by Diamond Moore; Hazelwood East High School (St. Louis, MO)
My little brother has autism. He was born on July 22, 2003, and was diagnosed with autism at the age of four, when he was attending preschool.
When he was one or two, he didn’t really show signs that were different from other kids his age. Now, he is seven and he is the sweetest and caring person. He understands a lot and is very smart when it comes to using computers, but he is lazy and it’s hard for him to stay on task. He doesn’t know how to do most things like other seven-year -olds. He needs help to put on his clothes, can’t read or write like other kids his age, and it takes him longer to catch onto things. But he always tries his best. He likes art and he doesn’t like it when people are crying or are very sad.
Autism is a developmental disorder that some people are born with. It’s not something you can catch or pass along to someone else. Autism affects the brain and makes communicating and interacting with other people difficult. The characteristics of autism include being socially impaired, communication difficulties; and restricted, repetitive, and stereotyped patterns of behavior, such as rocking and twirling, or self-abusive behavior, such as biting or head-banging, according to the National Institute of Neurological Disorders and Stroke (NINDS).
Other common signs of autism include failing to respond to their name and often avoiding eye contact with other people. Autistic kids speak later than others and may refer to themselves by name, instead of “I” or “me”. Autistic kids don’t know how to play interactively with other children. The don’t babble or point by the age of one. These kids don’t know single words by 16-months or two-word phrases by age two, according to NINDS.
It’s a physical condition linked to abnormal biology and chemistry in the brain. Around 1 in 110 people have autism, which is more common in boys than girls, according to the Autism Society.
Autism is diagnosed based on clinical observation and testing by a professional using one or more standardized tests. Professionals most likely to diagnose autism are psychologists, psychiatrists, developmental pediatricians, and school psychologists, according to the National Autism Association.
My brother’s common signs were that he didn’t talk like kids his age. He would hit the floor and rip up paper. He went to school at the age of three, but didn’t socialize with other kids. He would laugh and play by himself. It was like he would be in his own world.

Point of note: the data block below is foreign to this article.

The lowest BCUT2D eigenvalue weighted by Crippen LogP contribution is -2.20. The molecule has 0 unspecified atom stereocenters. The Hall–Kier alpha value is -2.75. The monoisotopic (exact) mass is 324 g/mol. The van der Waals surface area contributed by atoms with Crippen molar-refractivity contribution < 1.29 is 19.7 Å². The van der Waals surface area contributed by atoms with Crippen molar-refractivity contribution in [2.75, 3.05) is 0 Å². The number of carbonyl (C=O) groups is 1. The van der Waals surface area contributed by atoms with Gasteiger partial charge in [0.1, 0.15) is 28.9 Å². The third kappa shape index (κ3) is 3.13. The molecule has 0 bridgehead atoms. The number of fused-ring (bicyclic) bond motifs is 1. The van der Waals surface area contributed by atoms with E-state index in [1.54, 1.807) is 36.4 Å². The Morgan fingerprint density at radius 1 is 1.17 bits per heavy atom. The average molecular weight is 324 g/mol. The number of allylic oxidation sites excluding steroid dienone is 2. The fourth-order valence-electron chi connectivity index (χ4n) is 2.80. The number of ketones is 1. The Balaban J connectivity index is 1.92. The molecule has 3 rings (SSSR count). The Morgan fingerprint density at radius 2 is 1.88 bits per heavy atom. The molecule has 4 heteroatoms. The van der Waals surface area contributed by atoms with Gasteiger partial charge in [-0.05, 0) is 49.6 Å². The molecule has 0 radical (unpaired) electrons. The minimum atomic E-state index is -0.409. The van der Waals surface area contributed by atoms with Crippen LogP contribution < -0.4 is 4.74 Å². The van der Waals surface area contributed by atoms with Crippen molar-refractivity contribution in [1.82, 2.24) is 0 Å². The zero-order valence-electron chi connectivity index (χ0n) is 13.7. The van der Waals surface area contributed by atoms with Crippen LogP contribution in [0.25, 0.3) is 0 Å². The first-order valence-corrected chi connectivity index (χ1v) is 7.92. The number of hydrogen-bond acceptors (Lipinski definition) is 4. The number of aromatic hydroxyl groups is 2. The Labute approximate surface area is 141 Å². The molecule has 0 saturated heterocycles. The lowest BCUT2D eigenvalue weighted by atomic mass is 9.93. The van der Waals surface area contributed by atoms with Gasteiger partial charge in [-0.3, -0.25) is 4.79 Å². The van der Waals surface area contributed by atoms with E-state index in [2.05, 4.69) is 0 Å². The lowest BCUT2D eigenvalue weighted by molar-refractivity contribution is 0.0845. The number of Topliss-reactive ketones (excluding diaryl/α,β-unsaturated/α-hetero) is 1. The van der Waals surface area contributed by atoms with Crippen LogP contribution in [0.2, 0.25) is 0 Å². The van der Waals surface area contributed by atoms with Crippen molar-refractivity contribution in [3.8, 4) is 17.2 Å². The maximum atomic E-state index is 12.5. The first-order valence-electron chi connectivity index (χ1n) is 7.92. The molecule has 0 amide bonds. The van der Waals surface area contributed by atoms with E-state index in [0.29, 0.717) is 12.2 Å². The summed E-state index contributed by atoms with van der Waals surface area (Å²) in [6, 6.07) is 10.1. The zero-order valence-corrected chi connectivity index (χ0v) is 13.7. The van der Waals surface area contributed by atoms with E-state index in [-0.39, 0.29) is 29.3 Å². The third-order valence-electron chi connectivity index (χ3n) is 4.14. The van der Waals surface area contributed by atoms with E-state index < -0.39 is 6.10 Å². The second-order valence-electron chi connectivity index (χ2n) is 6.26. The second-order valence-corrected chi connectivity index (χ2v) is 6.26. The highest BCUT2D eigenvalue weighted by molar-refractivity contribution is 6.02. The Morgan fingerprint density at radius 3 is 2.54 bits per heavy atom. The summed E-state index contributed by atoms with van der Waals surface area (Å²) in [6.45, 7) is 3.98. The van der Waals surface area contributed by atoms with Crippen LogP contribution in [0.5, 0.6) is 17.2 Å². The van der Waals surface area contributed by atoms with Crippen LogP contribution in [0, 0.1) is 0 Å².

The cause of autism is not proven, but scientists say it’s likely both genetics and environment. Autism may be due to the disruption of normal brain development early in fetal development caused by defects in genes that control brain growth and that regulate how brain cells communicate with each other, possibly due to the influence of environmental factors on gene function, according to NINDS.
The Autism Society estimates that the lifetime cost of caring for a child with autism ranges from $3.5 million to $5 million, and that the United States is facing almost $90 billion annually in costs for autism. This figure includes research, insurance costs, expenses not covered by insurance, Medicaid waivers for autism, education, housing, transportation, employment, related therapeutic services and caregiver costs.
There is no cure for autism. But it can be treated with educational and behavioral interventions, medications, and other therapies. My brother has speech, physical, and occupational therapy. The speech therapy services focus on enhancing or restoring limited or lost communicative skills, according to National Autism Association. Most health care professionals agree that the earlier the intervention, the better, according to NINDS.
Autism causes kids to experience the world differently from the way most other kids do. It’s hard for kids with autism to talk with other people and express themselves using words. Kids who have autism usually keep to themselves and many can’t communicate without special help.
My brother is now in the second grade. He now can do things on his own, like put on and pick out his clothes. He can write all his alphabets and numbers, and can hold a small conversation. He is a great gamer and knows how to beat levels on games that our father can’t win, and he loves to go to the Missouri Botanical Garden.
He is just a sweet teddy bear. He acts like a two- or three-year-old when he wants to, but he is developing his own way of understanding things.
This work is licensed under a Creative Commons Attribution-NonCommercial-NoDerivs 3.0 Unported License